Meth and mental health – the most worrying cause of dual diagnosis

Meth and mental health – the most worrying cause of dual diagnosis

On a bright sunny Friday morning, 24-year-old Jenny Lewis walked into a needle exchange program in Los Angeles. Seeking help for an addiction to meth and heroin, she had all the traits of a person ravaged by drugs. Arms disfigured by needle marks, sore wounds filled with pus, and a puffed face with scabs all over, she looked much older than her age.

After surviving a near overdose death a few days ago, Lewis approached a needle exchange program saying that she was tired and exhausted of going through the vicious circle of making money and doing drugs every single day. A near-death experience had finally put some sense in her and now she wanted to overcome her addiction and live a clean, sober life.

Homeless most vulnerable

Lewis was just one of the thousands of those who suffered from drug addiction in Los Angeles county. While drugs had a booming underground economy, the consequences of addiction could be measured by looking at the number of homeless people living in makeshift tents or on the streets. The seriousness of the problem could be measured by the amount of drug paraphernalia found lying outside these makeshift tents.

According to official records, nearly 33 percent of the homeless people in L.A. county suffered from a substance use disorder (SUD), a serious mental health illness or both. The dilemma of these people were unbearable. Richard Tilly, a dual-diagnosis patient, was sleeping inside his tent when it collapsed. Due to the injuries suffered, he is now fed via a feeding tube and a tracheostomy collar is helping him breathe.

Rita Brand, suffering from heroin addiction, was 3-months pregnant. Nowhere to go, she lived in one of the many campsites in the Los Angeles county. She twisted and tossed on the days she could not get her fix.

The sad part was that while the skyline of Los Angeles is fill with high-rise buildings portraying an affluent image of the city, the ground reality is different. Los Angeles is in fact, flawed with addiction, mental health illnesses, homelessness, and physical diseases. The opioid epidemic has been taking its toll on the city, with methamphetamine being the preferred choice of drug.

Meth: the silent killer

Talking about the effects of meth, Rick Roy, an ex-user, sober for the last 10 years said that meth, unlike heroin, helped the users overcome their feelings of depression and helplessness. The next 10 to 12 hours after a fix were a positive and appreciated period as the user is filled with hope and optimism. Echoing his thoughts, Lewis said that no matter how irritable, angry or psychotic she felt, a $5 amount of meth could fix it all. She added that most homeless people used meth at night because it kept them awake and helped them fight off thieves and other attacks.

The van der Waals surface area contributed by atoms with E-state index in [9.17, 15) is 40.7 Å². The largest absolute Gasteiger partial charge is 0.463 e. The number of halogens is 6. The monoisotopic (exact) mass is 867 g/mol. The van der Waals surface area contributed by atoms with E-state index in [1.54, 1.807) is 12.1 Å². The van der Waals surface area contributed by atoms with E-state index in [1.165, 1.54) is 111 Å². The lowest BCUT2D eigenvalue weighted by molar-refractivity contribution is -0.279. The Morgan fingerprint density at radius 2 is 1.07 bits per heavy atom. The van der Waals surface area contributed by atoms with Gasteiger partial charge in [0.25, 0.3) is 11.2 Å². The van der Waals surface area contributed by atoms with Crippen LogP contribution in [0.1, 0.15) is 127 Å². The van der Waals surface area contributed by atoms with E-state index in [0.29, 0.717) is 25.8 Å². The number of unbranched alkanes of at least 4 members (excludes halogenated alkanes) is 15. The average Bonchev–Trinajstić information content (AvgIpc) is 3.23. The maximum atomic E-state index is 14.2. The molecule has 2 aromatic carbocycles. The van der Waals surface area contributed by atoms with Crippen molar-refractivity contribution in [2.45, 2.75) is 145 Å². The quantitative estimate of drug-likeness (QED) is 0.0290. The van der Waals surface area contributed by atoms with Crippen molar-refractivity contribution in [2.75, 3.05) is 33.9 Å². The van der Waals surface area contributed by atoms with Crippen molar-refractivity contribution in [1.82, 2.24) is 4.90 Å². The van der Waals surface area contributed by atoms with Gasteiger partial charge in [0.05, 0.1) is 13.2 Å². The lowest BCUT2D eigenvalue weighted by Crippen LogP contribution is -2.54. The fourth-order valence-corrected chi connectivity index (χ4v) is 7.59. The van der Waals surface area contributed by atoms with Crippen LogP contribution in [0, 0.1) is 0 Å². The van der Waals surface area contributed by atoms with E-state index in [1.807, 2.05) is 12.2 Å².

Mark Matt, a social worker in the Los Angeles county, said that because of its cheap cost, wide usage options and long-lasting effects, meth is popular among drug users. Dr. Susan Partovi, a needle exchange program volunteer, said that she realizes the disturbing effects of meth in young people during her recent work in the county prison, and calling meth “the plague of the society.” She further added that she was shocked to see the number of 20+ and 30+year-olds who suffered heart attacks, heart failures, and needed lung transplants due to pulmonary hypertension.

Once you step in the quicksand, there is no escaping, said Michel Moore, chief of police of the Los Angeles Police Department (LAPD). He further added that while opiates are destroying the East Coast, meth is creating havoc in the West Coast. Since it could be produced in small, temporary labs, U.S. gang leaders and cartels controll the business even from inside prisons. He further added that meth enslaved an individual completely, corroding them from inside out. A person with meth addiction could do anything and everything for the next fix.

Meth and mental health

One of the most dangerous characteristics of meth is that it can mimic the symptoms of different mental health disorders. Dr. Brian Hurley, head of addiction medicine for the Los Angeles County’s Department of Health Services, said that meth addiction was tougher to treat as there is no harmless replacement for it unlike opioid addiction. Moreover, meth addiction leads to mental illnesses because it makes the user psychotic, anxious, and depressed. Most of the time, it becomes difficult to diagnose the patient with a mental health issue due to them being high on meth.

He further added that most of the users choose meth because it offers relief from the underlying mental issue like depression, giving rise to co-occurring disorders. Therefore, when looking for a treatment plan, it is important to identify the main issues in order to provide effective treatment.

Treatment for dual-diagnosis

Since addiction to drugs and alcohol causes psychological problems, a lot of patients addicted to substance also suffer from a mental health problem which makes them a dual-diagnosis patient. The 2017 National Survey on Drug Use and Health reported that 8.5 million Americans above the age of 18 years suffered from dual-diagnosis in the past year.

The treatment for co-occurring disorders requires an integrated center that treats both substance abuse and mental health disorders simultaneously. If you know someone who is in need of help to overcome co-occurring disorders, direct them to a certified dual-diagnosis treatment facility. Get in touch with the Dual-Diagnosis Helpline for detailed information on treatment programs that can help the patient effectively. Call our 24/7 helpline number 855-981-6047 or chat online with our representatives from the admissions team for further assistance.